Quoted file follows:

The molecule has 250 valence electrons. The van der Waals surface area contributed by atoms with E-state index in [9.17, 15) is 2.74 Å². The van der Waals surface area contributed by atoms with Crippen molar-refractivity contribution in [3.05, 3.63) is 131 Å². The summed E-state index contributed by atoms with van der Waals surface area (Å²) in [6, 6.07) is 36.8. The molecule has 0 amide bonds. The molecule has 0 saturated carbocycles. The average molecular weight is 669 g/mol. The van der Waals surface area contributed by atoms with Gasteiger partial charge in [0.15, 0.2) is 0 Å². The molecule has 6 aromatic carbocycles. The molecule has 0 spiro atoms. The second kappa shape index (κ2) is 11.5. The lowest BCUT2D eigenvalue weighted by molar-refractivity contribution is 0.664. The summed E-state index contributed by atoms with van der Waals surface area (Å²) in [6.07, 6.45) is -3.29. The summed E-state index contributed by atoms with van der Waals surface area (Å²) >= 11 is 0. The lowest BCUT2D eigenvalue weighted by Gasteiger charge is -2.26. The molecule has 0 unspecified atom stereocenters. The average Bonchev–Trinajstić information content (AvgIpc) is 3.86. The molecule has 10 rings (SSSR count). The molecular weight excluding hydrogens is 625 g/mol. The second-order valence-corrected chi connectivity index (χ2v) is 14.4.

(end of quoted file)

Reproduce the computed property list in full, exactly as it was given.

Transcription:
The molecule has 250 valence electrons. The van der Waals surface area contributed by atoms with E-state index in [9.17, 15) is 2.74 Å². The van der Waals surface area contributed by atoms with Crippen molar-refractivity contribution in [3.05, 3.63) is 131 Å². The summed E-state index contributed by atoms with van der Waals surface area (Å²) in [6, 6.07) is 36.8. The molecule has 0 amide bonds. The molecule has 0 saturated carbocycles. The average molecular weight is 669 g/mol. The van der Waals surface area contributed by atoms with Gasteiger partial charge in [0.15, 0.2) is 0 Å². The molecule has 6 aromatic carbocycles. The molecule has 0 spiro atoms. The second kappa shape index (κ2) is 11.5. The lowest BCUT2D eigenvalue weighted by molar-refractivity contribution is 0.664. The summed E-state index contributed by atoms with van der Waals surface area (Å²) in [6.07, 6.45) is -3.29. The summed E-state index contributed by atoms with van der Waals surface area (Å²) >= 11 is 0. The lowest BCUT2D eigenvalue weighted by Gasteiger charge is -2.26. The molecule has 0 unspecified atom stereocenters. The average Bonchev–Trinajstić information content (AvgIpc) is 3.86. The molecule has 10 rings (SSSR count). The molecular weight excluding hydrogens is 625 g/mol. The second-order valence-corrected chi connectivity index (χ2v) is 14.4.